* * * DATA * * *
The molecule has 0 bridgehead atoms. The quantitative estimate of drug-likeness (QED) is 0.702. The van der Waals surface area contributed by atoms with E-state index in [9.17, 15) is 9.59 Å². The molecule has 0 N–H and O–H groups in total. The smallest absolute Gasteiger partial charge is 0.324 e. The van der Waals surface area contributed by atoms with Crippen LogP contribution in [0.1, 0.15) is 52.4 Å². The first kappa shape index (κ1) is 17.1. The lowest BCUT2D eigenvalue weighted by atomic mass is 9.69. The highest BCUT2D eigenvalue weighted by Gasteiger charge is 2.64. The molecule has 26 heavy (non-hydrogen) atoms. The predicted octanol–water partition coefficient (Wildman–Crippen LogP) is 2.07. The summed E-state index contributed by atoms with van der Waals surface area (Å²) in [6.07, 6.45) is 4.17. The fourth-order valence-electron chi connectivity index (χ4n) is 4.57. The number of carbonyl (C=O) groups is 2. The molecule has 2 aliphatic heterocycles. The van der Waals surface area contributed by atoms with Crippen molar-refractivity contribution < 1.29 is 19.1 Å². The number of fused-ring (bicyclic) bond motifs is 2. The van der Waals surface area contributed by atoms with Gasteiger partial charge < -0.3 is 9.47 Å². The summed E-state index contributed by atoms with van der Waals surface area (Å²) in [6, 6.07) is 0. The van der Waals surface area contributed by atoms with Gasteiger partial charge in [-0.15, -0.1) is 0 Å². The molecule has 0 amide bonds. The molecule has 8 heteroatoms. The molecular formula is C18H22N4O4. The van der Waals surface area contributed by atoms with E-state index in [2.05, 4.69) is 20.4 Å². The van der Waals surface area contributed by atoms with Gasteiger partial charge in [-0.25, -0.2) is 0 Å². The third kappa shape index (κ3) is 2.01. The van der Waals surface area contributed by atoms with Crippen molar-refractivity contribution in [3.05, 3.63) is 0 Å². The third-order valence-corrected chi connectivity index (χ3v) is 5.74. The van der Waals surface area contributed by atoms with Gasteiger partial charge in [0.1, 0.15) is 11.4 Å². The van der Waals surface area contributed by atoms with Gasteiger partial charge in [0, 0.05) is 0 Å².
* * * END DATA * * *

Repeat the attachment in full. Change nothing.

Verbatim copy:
The molecule has 0 bridgehead atoms. The quantitative estimate of drug-likeness (QED) is 0.702. The van der Waals surface area contributed by atoms with E-state index in [9.17, 15) is 9.59 Å². The molecule has 0 N–H and O–H groups in total. The smallest absolute Gasteiger partial charge is 0.324 e. The van der Waals surface area contributed by atoms with Crippen LogP contribution in [0.1, 0.15) is 52.4 Å². The first kappa shape index (κ1) is 17.1. The lowest BCUT2D eigenvalue weighted by atomic mass is 9.69. The highest BCUT2D eigenvalue weighted by Gasteiger charge is 2.64. The molecule has 26 heavy (non-hydrogen) atoms. The predicted octanol–water partition coefficient (Wildman–Crippen LogP) is 2.07. The summed E-state index contributed by atoms with van der Waals surface area (Å²) in [6.07, 6.45) is 4.17. The fourth-order valence-electron chi connectivity index (χ4n) is 4.57. The number of carbonyl (C=O) groups is 2. The molecule has 2 aliphatic heterocycles. The van der Waals surface area contributed by atoms with Crippen molar-refractivity contribution < 1.29 is 19.1 Å². The number of fused-ring (bicyclic) bond motifs is 2. The van der Waals surface area contributed by atoms with Gasteiger partial charge < -0.3 is 9.47 Å². The summed E-state index contributed by atoms with van der Waals surface area (Å²) in [6, 6.07) is 0. The van der Waals surface area contributed by atoms with Gasteiger partial charge in [-0.15, -0.1) is 0 Å². The molecule has 0 amide bonds. The molecule has 8 heteroatoms. The molecular formula is C18H22N4O4. The van der Waals surface area contributed by atoms with E-state index in [2.05, 4.69) is 20.4 Å². The van der Waals surface area contributed by atoms with Gasteiger partial charge in [-0.25, -0.2) is 0 Å². The third kappa shape index (κ3) is 2.01. The van der Waals surface area contributed by atoms with Crippen molar-refractivity contribution in [3.05, 3.63) is 0 Å². The third-order valence-corrected chi connectivity index (χ3v) is 5.74. The van der Waals surface area contributed by atoms with Gasteiger partial charge in [0.1, 0.15) is 11.4 Å². The van der Waals surface area contributed by atoms with Gasteiger partial charge in [0, 0.05) is 0 Å².